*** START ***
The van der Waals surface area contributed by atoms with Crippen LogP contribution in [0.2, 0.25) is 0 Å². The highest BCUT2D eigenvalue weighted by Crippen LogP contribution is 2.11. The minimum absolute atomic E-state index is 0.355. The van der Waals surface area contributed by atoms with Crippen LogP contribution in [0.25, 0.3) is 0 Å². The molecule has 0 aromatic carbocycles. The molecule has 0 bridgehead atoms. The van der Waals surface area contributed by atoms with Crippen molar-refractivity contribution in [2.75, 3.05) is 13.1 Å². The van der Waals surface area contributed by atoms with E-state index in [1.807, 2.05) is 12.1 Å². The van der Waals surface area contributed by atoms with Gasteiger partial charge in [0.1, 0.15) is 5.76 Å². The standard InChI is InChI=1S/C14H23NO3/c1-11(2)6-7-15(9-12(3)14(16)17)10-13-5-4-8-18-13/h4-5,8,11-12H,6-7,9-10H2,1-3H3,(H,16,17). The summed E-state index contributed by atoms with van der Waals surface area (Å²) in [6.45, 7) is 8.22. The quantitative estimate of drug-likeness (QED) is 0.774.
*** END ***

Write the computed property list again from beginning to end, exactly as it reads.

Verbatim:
The van der Waals surface area contributed by atoms with Crippen LogP contribution in [0.2, 0.25) is 0 Å². The highest BCUT2D eigenvalue weighted by Crippen LogP contribution is 2.11. The minimum absolute atomic E-state index is 0.355. The van der Waals surface area contributed by atoms with Crippen LogP contribution in [0.25, 0.3) is 0 Å². The molecule has 0 aromatic carbocycles. The molecule has 0 bridgehead atoms. The van der Waals surface area contributed by atoms with Crippen molar-refractivity contribution in [2.75, 3.05) is 13.1 Å². The van der Waals surface area contributed by atoms with E-state index in [1.807, 2.05) is 12.1 Å². The van der Waals surface area contributed by atoms with Gasteiger partial charge in [0.1, 0.15) is 5.76 Å². The standard InChI is InChI=1S/C14H23NO3/c1-11(2)6-7-15(9-12(3)14(16)17)10-13-5-4-8-18-13/h4-5,8,11-12H,6-7,9-10H2,1-3H3,(H,16,17). The summed E-state index contributed by atoms with van der Waals surface area (Å²) in [6.45, 7) is 8.22. The quantitative estimate of drug-likeness (QED) is 0.774.